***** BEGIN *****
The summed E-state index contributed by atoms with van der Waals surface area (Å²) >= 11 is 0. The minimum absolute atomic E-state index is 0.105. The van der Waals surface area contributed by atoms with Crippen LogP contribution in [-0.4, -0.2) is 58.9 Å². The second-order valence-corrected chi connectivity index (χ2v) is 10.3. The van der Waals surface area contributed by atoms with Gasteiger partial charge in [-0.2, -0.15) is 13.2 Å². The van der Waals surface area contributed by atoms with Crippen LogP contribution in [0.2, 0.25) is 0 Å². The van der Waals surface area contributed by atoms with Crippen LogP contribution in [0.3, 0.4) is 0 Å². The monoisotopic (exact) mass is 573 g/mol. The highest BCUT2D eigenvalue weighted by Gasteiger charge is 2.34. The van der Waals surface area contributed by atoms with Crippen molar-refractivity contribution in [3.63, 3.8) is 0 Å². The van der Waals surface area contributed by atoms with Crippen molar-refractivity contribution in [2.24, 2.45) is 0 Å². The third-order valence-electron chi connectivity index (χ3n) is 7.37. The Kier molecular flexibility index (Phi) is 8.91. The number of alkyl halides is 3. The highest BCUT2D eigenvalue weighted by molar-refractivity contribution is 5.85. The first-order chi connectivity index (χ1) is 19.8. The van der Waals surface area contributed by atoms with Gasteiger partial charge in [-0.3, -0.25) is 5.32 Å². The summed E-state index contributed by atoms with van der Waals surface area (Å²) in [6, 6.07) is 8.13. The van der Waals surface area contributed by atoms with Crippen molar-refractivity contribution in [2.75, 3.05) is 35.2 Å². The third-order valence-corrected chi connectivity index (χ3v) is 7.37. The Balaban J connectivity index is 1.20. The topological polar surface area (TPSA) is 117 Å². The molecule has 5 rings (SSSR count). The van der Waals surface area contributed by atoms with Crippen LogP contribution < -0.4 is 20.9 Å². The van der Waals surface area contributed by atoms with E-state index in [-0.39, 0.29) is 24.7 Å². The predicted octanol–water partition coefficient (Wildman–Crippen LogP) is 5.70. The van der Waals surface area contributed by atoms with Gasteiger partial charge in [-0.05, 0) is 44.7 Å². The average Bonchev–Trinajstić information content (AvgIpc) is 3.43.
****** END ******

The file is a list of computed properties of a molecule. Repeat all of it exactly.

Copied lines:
The summed E-state index contributed by atoms with van der Waals surface area (Å²) >= 11 is 0. The minimum absolute atomic E-state index is 0.105. The van der Waals surface area contributed by atoms with Crippen LogP contribution in [-0.4, -0.2) is 58.9 Å². The second-order valence-corrected chi connectivity index (χ2v) is 10.3. The van der Waals surface area contributed by atoms with Gasteiger partial charge in [-0.2, -0.15) is 13.2 Å². The van der Waals surface area contributed by atoms with Crippen LogP contribution in [0.2, 0.25) is 0 Å². The van der Waals surface area contributed by atoms with Crippen LogP contribution in [0.3, 0.4) is 0 Å². The monoisotopic (exact) mass is 573 g/mol. The highest BCUT2D eigenvalue weighted by Gasteiger charge is 2.34. The van der Waals surface area contributed by atoms with Crippen molar-refractivity contribution in [3.63, 3.8) is 0 Å². The van der Waals surface area contributed by atoms with Crippen molar-refractivity contribution in [2.24, 2.45) is 0 Å². The third-order valence-electron chi connectivity index (χ3n) is 7.37. The Kier molecular flexibility index (Phi) is 8.91. The number of alkyl halides is 3. The highest BCUT2D eigenvalue weighted by molar-refractivity contribution is 5.85. The first-order chi connectivity index (χ1) is 19.8. The van der Waals surface area contributed by atoms with Gasteiger partial charge in [-0.3, -0.25) is 5.32 Å². The summed E-state index contributed by atoms with van der Waals surface area (Å²) in [6, 6.07) is 8.13. The van der Waals surface area contributed by atoms with Crippen molar-refractivity contribution in [2.75, 3.05) is 35.2 Å². The third-order valence-corrected chi connectivity index (χ3v) is 7.37. The Balaban J connectivity index is 1.20. The topological polar surface area (TPSA) is 117 Å². The molecule has 5 rings (SSSR count). The van der Waals surface area contributed by atoms with Crippen LogP contribution < -0.4 is 20.9 Å². The van der Waals surface area contributed by atoms with E-state index in [-0.39, 0.29) is 24.7 Å². The predicted octanol–water partition coefficient (Wildman–Crippen LogP) is 5.70. The van der Waals surface area contributed by atoms with Gasteiger partial charge in [-0.05, 0) is 44.7 Å². The average Bonchev–Trinajstić information content (AvgIpc) is 3.43.